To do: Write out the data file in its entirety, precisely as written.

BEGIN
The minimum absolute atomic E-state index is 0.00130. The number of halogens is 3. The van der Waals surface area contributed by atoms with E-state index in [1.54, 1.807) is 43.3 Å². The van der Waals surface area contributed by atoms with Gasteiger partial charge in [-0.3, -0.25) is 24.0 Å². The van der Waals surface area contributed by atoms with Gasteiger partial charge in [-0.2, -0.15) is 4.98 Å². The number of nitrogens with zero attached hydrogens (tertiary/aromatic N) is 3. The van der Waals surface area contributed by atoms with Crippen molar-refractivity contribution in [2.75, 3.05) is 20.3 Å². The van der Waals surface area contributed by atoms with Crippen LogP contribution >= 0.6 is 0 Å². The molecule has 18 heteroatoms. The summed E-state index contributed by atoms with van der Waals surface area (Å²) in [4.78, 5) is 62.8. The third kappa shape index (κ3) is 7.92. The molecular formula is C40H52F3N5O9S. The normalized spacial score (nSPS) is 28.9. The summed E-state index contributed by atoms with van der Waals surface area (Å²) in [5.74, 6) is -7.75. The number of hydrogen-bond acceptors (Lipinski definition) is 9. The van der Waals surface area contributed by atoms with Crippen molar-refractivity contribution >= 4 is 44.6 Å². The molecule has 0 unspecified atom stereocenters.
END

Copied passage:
The minimum absolute atomic E-state index is 0.00130. The number of halogens is 3. The van der Waals surface area contributed by atoms with E-state index in [1.54, 1.807) is 43.3 Å². The van der Waals surface area contributed by atoms with Gasteiger partial charge in [-0.3, -0.25) is 24.0 Å². The van der Waals surface area contributed by atoms with Gasteiger partial charge in [-0.2, -0.15) is 4.98 Å². The number of nitrogens with zero attached hydrogens (tertiary/aromatic N) is 3. The van der Waals surface area contributed by atoms with Crippen molar-refractivity contribution in [2.75, 3.05) is 20.3 Å². The van der Waals surface area contributed by atoms with Crippen LogP contribution >= 0.6 is 0 Å². The molecule has 18 heteroatoms. The summed E-state index contributed by atoms with van der Waals surface area (Å²) in [4.78, 5) is 62.8. The third kappa shape index (κ3) is 7.92. The molecular formula is C40H52F3N5O9S. The normalized spacial score (nSPS) is 28.9. The summed E-state index contributed by atoms with van der Waals surface area (Å²) in [5.74, 6) is -7.75. The number of hydrogen-bond acceptors (Lipinski definition) is 9. The van der Waals surface area contributed by atoms with Crippen molar-refractivity contribution >= 4 is 44.6 Å². The molecule has 0 unspecified atom stereocenters.